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An oil pipeline rupture on March 29 poured thousands of barrels of heavy crude petroleum into the streets of Mayflower, Ark., focusing the environmental debate over the Keystone XL oil pipeline back on the risks of spills.
It was fears of a devastating spill in the environmentally sensitive Sandhills region of Nebraska that held up quick approval in 2008 of the pipeline designed to move crude oil from Western Canada’s tar sands to Gulf Coast refineries. But in recent months, environmental objections to the pipeline have centered mostly on the potential effect on climate change from expanding production in Alberta’s tar sands.
Environmentalists say the breach of the 1940s-era Pegasus pipeline in Arkansas is a reminder of the inherent risks of transporting oil by pipeline — especially the bitumen mined from the Canadian tar sands that critics insist is more corrosive and harder to clean up than conventional petroleum. Keystone opponents formed a coalition this week to launch a new media blitz that more prominently highlights the tangible dangers of pipeline spills.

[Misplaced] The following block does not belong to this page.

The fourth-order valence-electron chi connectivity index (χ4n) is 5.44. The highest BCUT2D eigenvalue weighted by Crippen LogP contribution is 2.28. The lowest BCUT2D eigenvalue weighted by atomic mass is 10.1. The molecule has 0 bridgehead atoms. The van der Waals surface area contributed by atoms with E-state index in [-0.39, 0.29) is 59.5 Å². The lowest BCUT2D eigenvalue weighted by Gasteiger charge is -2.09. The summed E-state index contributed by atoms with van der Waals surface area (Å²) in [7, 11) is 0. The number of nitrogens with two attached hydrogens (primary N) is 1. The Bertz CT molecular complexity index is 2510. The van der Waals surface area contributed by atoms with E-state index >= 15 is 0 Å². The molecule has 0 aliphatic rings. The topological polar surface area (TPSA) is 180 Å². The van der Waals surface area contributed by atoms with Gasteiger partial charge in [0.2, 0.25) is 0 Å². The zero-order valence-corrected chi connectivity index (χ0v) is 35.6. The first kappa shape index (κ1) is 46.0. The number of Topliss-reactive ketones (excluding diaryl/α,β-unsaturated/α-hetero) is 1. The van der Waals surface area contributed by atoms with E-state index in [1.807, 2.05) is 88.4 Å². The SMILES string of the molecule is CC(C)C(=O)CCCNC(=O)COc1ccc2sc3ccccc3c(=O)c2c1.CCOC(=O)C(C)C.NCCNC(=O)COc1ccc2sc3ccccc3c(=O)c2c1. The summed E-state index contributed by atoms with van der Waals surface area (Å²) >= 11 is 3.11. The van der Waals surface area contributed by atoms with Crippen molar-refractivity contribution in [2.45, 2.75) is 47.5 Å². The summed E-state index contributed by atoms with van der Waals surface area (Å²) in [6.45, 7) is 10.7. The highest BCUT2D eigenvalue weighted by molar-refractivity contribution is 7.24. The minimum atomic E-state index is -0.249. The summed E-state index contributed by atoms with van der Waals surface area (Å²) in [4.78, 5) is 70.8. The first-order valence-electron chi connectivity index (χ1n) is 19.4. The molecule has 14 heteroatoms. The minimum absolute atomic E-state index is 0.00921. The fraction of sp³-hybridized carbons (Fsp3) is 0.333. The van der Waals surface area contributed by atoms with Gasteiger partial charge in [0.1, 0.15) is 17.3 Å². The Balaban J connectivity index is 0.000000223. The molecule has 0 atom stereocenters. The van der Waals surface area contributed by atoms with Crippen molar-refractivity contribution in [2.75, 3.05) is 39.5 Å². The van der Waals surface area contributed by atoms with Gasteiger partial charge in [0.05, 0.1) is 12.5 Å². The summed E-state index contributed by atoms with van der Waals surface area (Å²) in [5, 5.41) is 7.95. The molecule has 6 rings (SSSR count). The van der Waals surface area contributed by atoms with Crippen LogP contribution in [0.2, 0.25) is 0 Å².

“You haven’t heard that argument much,” Rep. Rush D. Holt, D-N.J., said.
The pipeline industry insists there is no evidence that oil produced in the tar sands and diluted for pipeline transport is any more corrosive than conventional petroleum. And the Keystone pipeline’s developer, TransCanada, says the new pipeline would bear little resemblance to the 65-year-old artery that ruptured in Arkansas, which operator Exxon Mobil Corp. says it last inspected in February.
TransCanada says Keystone XL would employ state-of-the-art technology to avoid spills, including 57 special safety controls such as remote-controlled shutoff valves and thicker pipe at river crossings. The company also said the pipeline would be subject to more frequent inspections.
Critics say the industry has it both ways. While the regulatory system for pipeline operations treats the heavy Canadian oil no differently than conventional oil, a provision in the tax code can allow tar sands importers to avoid paying an excise tax that supports a spill cleanup fund.
“It’s really calling them on their own illogic,” Holt said.
Environmentalists point to the imperfect safety record of the current Keystone line, which has been delivering viscous tar sands crude from Canada to Illinois since 2010, as reason enough for concern.
“Treating tar sands oil like conventional crude is not protecting communities,” said Jim Murphy, senior counsel for the National Wildlife Federation.